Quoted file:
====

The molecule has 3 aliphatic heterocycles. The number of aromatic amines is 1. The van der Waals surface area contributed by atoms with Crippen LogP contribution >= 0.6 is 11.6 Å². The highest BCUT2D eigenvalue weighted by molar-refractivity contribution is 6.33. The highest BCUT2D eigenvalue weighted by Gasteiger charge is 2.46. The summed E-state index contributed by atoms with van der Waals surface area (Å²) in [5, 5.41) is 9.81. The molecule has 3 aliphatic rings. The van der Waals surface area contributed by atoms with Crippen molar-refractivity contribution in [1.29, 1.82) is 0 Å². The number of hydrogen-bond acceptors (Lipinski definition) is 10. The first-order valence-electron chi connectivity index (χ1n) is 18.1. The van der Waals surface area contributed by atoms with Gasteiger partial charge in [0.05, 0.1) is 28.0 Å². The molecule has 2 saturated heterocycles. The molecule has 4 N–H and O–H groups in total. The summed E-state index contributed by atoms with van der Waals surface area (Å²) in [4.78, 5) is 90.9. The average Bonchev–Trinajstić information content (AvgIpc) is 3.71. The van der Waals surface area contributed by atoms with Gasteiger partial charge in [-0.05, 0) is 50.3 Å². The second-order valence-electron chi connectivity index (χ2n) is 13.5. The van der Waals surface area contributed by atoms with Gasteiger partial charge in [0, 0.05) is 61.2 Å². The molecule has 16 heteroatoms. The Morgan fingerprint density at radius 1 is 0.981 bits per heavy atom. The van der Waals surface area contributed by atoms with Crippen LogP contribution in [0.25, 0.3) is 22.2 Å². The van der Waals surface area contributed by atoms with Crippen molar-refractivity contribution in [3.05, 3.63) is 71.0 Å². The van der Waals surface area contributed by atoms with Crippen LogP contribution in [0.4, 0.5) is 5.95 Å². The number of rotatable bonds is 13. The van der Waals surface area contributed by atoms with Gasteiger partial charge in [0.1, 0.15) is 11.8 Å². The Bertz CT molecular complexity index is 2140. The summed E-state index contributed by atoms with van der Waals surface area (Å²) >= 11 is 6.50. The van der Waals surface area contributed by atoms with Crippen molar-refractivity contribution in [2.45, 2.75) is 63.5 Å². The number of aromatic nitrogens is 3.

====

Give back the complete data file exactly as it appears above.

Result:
The molecule has 3 aliphatic heterocycles. The number of aromatic amines is 1. The van der Waals surface area contributed by atoms with Crippen LogP contribution >= 0.6 is 11.6 Å². The highest BCUT2D eigenvalue weighted by molar-refractivity contribution is 6.33. The highest BCUT2D eigenvalue weighted by Gasteiger charge is 2.46. The summed E-state index contributed by atoms with van der Waals surface area (Å²) in [5, 5.41) is 9.81. The molecule has 3 aliphatic rings. The van der Waals surface area contributed by atoms with Crippen molar-refractivity contribution in [1.29, 1.82) is 0 Å². The number of hydrogen-bond acceptors (Lipinski definition) is 10. The first-order valence-electron chi connectivity index (χ1n) is 18.1. The van der Waals surface area contributed by atoms with Gasteiger partial charge in [0.05, 0.1) is 28.0 Å². The molecule has 2 saturated heterocycles. The molecule has 4 N–H and O–H groups in total. The summed E-state index contributed by atoms with van der Waals surface area (Å²) in [4.78, 5) is 90.9. The average Bonchev–Trinajstić information content (AvgIpc) is 3.71. The van der Waals surface area contributed by atoms with Gasteiger partial charge in [-0.05, 0) is 50.3 Å². The second-order valence-electron chi connectivity index (χ2n) is 13.5. The van der Waals surface area contributed by atoms with Gasteiger partial charge in [0, 0.05) is 61.2 Å². The molecule has 16 heteroatoms. The Morgan fingerprint density at radius 1 is 0.981 bits per heavy atom. The van der Waals surface area contributed by atoms with Crippen LogP contribution in [0.25, 0.3) is 22.2 Å². The van der Waals surface area contributed by atoms with Crippen molar-refractivity contribution in [3.05, 3.63) is 71.0 Å². The van der Waals surface area contributed by atoms with Crippen LogP contribution in [0.4, 0.5) is 5.95 Å². The number of rotatable bonds is 13. The van der Waals surface area contributed by atoms with Gasteiger partial charge in [0.1, 0.15) is 11.8 Å². The Bertz CT molecular complexity index is 2140. The summed E-state index contributed by atoms with van der Waals surface area (Å²) >= 11 is 6.50. The van der Waals surface area contributed by atoms with Crippen molar-refractivity contribution in [2.45, 2.75) is 63.5 Å². The number of aromatic nitrogens is 3.